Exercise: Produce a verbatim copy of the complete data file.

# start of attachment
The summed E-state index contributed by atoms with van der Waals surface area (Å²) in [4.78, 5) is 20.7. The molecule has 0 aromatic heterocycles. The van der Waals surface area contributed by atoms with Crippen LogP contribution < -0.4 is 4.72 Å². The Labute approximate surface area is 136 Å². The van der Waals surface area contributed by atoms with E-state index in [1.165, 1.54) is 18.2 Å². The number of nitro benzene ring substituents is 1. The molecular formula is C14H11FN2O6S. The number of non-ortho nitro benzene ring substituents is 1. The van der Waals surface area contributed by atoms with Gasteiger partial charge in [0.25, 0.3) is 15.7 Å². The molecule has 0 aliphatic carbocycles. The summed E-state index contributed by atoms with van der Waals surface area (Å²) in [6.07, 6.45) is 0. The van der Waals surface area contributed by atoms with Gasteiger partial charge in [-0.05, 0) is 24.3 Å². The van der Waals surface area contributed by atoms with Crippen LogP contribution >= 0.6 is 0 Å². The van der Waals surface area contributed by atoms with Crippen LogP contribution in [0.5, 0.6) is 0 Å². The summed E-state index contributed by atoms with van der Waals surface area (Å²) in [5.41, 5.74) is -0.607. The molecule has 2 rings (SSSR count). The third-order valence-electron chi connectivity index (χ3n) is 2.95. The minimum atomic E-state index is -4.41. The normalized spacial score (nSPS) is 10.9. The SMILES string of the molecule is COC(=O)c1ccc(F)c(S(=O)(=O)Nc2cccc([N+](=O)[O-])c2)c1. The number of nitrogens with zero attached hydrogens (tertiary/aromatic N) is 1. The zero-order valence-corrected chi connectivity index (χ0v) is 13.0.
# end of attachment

The summed E-state index contributed by atoms with van der Waals surface area (Å²) in [4.78, 5) is 20.7. The molecule has 0 aromatic heterocycles. The van der Waals surface area contributed by atoms with Crippen LogP contribution < -0.4 is 4.72 Å². The Labute approximate surface area is 136 Å². The van der Waals surface area contributed by atoms with E-state index in [1.165, 1.54) is 18.2 Å². The number of nitro benzene ring substituents is 1. The molecular formula is C14H11FN2O6S. The number of non-ortho nitro benzene ring substituents is 1. The van der Waals surface area contributed by atoms with Gasteiger partial charge in [0.25, 0.3) is 15.7 Å². The molecule has 0 aliphatic carbocycles. The summed E-state index contributed by atoms with van der Waals surface area (Å²) in [6.07, 6.45) is 0. The van der Waals surface area contributed by atoms with Gasteiger partial charge in [-0.05, 0) is 24.3 Å². The van der Waals surface area contributed by atoms with Crippen LogP contribution >= 0.6 is 0 Å². The van der Waals surface area contributed by atoms with Crippen LogP contribution in [0.5, 0.6) is 0 Å². The summed E-state index contributed by atoms with van der Waals surface area (Å²) in [5.41, 5.74) is -0.607. The molecule has 2 rings (SSSR count). The third-order valence-electron chi connectivity index (χ3n) is 2.95. The minimum atomic E-state index is -4.41. The normalized spacial score (nSPS) is 10.9. The SMILES string of the molecule is COC(=O)c1ccc(F)c(S(=O)(=O)Nc2cccc([N+](=O)[O-])c2)c1. The number of nitrogens with zero attached hydrogens (tertiary/aromatic N) is 1. The zero-order valence-corrected chi connectivity index (χ0v) is 13.0.